Tonight the Utah Jazz will host the Miami Heat. These are two clubs going in different directions. The Heat are the kings of the mountain having gone to the NBA Finals in each of the last three seasons, and have won the last two. The Jazz are still trying to find out how deep the basement of the NBA is. Miami is the #2 seed in the Eastern Conference, have a 35-13 record overall, and a 15-9 record on the road. The Jazz are the #15 seed in the Western Conference, have a 16-33 record, and are 10-14 at home. The overall information is lopsided, but it's almost a complete inverse when you see that the Heat are on an 8-2 run in their last 10 games, and have won three in a row. The Jazz are 3-7 in the last 10, and have lost four in a row.
1. Miami HEAT head coach Erik Spoelstra started as a film room guy, and now manages an NBA locker room that has gone to the NBA finals three times and features a few Hall of Famers on it. As a non-NBA player how do you think his players respond to him? Can you describe some of the qualities he possesses and how he has changed / improved over his career from a rookie head coach to being one who is five wins away from 350 combined regular season and playoff wins in six seasons?
Isaac: It's an interesting question for sure, and one that was talked about a lot during Spo's early days. When the team started 9-8 during the first year of the Big 3 era, a lot of people wanted Spo fired in favor of somebody who would understand the pieces of the team a bit better.
Fast forward to 2014 and Spo is absolutely the right man for the job. He's just the right combination of calm and fiery. His players know that they can trust him, and he also has their back if they feel like the officials are doing a poor job and somebody needs to do something about it.
It also helps that he has had Dwyane Wade in his corner during his entire tenure. If Wade didn't vouch for Spo, there is no Big 3. When LeBron and Chris joined the team, they knew it was Dwyane's team. And Spo was Dwyane's coach, so they both bought in.
2. The HEAT are an interesting team to figure out. Of course, if any team could figure them out, they'd probably dethrone them. I don't know how likely that is to happen though. One thing that pops out to me is that the HEAT force the most turn overs on defense out of all the teams in the NBA, and themselves turn the ball over the second most on offense. (NBA Rank #1 in Defensive TOV%, NBA Rank #29 in Offensive TOV%) Do the numbers accurately help describe what you see in the games?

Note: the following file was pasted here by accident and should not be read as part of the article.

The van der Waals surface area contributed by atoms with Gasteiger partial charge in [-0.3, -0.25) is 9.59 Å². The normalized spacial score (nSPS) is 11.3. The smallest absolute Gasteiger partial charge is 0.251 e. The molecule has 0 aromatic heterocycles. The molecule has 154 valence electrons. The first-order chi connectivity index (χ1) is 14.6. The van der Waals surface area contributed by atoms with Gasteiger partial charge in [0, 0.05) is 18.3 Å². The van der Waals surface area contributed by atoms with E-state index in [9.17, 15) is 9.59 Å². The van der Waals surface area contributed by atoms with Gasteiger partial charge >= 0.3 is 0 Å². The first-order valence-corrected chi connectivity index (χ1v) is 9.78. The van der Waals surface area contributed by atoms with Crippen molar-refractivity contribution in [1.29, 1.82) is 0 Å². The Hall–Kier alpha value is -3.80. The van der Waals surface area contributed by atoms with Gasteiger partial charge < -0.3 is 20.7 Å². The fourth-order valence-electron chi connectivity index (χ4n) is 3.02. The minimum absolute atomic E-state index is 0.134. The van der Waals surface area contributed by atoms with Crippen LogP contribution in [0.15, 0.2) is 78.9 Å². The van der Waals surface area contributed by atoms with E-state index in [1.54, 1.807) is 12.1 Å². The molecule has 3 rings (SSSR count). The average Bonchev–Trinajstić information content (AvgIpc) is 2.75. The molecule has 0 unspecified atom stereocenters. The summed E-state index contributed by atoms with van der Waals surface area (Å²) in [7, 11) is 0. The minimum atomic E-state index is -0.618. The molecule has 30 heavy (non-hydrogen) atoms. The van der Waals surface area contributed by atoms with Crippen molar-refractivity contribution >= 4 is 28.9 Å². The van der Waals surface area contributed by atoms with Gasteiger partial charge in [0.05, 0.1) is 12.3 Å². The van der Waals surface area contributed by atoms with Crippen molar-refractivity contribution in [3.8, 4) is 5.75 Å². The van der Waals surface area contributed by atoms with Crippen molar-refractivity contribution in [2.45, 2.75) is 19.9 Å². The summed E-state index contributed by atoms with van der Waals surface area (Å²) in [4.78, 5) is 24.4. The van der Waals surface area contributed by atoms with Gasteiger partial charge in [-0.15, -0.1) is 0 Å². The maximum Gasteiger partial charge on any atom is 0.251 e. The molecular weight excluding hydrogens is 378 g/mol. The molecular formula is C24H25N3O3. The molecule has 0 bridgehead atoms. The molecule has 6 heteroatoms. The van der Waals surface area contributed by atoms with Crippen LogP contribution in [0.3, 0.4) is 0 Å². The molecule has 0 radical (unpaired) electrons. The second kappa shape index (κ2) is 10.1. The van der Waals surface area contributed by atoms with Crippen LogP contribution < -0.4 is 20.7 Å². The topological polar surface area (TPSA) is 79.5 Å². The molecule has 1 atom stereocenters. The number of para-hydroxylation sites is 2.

Isaac: I don't think the Heat are actually the second worst team in the league in terms of turning the ball over, but as with most things with this team, when it rains, it pours. Those numbers are probably inflated by some particularly bad nights.As for on the defensive end, that seems accurate. Their trapping style of defense leads to plenty of steal opportunities for Wade and LeBron, who are among the best in the league in converting those opportunities to results.
3. How much more does Dwyane Wade have in the tank?
Isaac: Is 'enough' an acceptable answer? He's not the Dwyane Wade of old, but I think he could still be the #1 guy on most teams. The Heat have done a great job of resting him when needed, and we should see that pay off in the postseason.He still has the ability to blow by people or finish through contact, but he isn't able to do it as frequently as he used to. The skills are definitely still there, though.
4. Greg Oden and Andrew Bynum were actual media cycle topics this year. And both because of the Miami HEAT. Would you have wanted them both in Miami? What would the benefit have been?
I was vehemently opposed to the Heat signing Bynum, in large part to the presence of Oden. Here's how I saw it:
Two guys, both 7 footers, both with bad knees. But with Bynum, we've seen what that looks like, and it ain't good. He was awful in Cleveland, except for a random 4 game stretch in December, which was followed by a few more awful games. I had no idea what to expect from Oden, which is why I preferred him. What if he does have something left? The thought of Oden having something was greater than the knowledge of what Bynum had.
5. This season LeBron James is 62 / 170 from downtown, making 36.5 3pt%. Ray Allen is only at 61 / 173, making 35.3 3pt%. What is this world, where LeBron is better from downtown than Ray? Is this likely to sustain itself over the rest of this season?
Isaac: I'm really not sure. LeBron picks his spots very carefully on threes, so he should maintain a solid percentage. Ray went through a really cold stretch earlier this season that's dragged his percentage down, so I would expect a similar hot streak later in the season to bring it up.
Still, Father Time isn't on Shuttlesworth's side here. He's got some gas left in the tank, but it's starting to run out. He's still a huge threat when the Heat run him off screens, but the shots just haven't been falling as frequently as they used to
6. Did you know that the Utah Jazz are one of the few Western Conference teams to have a "respectable" record against the Miami Heat over the last decade? (The Jazz are 6-14 in the last 20) That's almost like a win every year, which is not bad as we only play twice a season. Us! The Jazz!
Isaac: I was actually at a Heat - Jazz game a few years back where Dwyane hit a buzzer beater to beat the Jazz. I think it was during the Deron Williams era. Still one of my favorite basketball memories ever.